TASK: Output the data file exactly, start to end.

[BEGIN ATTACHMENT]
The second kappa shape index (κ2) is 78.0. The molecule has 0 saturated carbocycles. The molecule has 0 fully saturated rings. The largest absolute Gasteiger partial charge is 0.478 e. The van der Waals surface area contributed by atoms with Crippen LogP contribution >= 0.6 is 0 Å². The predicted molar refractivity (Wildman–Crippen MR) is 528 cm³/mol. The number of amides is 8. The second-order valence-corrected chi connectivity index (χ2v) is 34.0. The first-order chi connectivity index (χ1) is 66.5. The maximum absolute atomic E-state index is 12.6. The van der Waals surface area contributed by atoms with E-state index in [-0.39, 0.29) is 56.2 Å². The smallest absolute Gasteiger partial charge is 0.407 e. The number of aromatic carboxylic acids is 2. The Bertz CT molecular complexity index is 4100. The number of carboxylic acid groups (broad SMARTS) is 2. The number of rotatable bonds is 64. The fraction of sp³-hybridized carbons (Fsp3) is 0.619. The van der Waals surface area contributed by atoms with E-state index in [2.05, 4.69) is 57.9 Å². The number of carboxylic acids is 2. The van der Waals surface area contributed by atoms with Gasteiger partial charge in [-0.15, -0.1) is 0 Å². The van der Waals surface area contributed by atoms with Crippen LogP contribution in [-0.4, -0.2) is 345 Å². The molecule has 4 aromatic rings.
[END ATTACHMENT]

The second kappa shape index (κ2) is 78.0. The molecule has 0 saturated carbocycles. The molecule has 0 fully saturated rings. The largest absolute Gasteiger partial charge is 0.478 e. The van der Waals surface area contributed by atoms with Crippen LogP contribution >= 0.6 is 0 Å². The predicted molar refractivity (Wildman–Crippen MR) is 528 cm³/mol. The number of amides is 8. The second-order valence-corrected chi connectivity index (χ2v) is 34.0. The first-order chi connectivity index (χ1) is 66.5. The maximum absolute atomic E-state index is 12.6. The van der Waals surface area contributed by atoms with E-state index in [-0.39, 0.29) is 56.2 Å². The smallest absolute Gasteiger partial charge is 0.407 e. The number of aromatic carboxylic acids is 2. The Bertz CT molecular complexity index is 4100. The number of carboxylic acid groups (broad SMARTS) is 2. The number of rotatable bonds is 64. The fraction of sp³-hybridized carbons (Fsp3) is 0.619. The van der Waals surface area contributed by atoms with E-state index in [2.05, 4.69) is 57.9 Å². The number of carboxylic acids is 2. The van der Waals surface area contributed by atoms with Gasteiger partial charge in [-0.15, -0.1) is 0 Å². The van der Waals surface area contributed by atoms with Crippen LogP contribution in [-0.4, -0.2) is 345 Å². The molecule has 4 aromatic rings.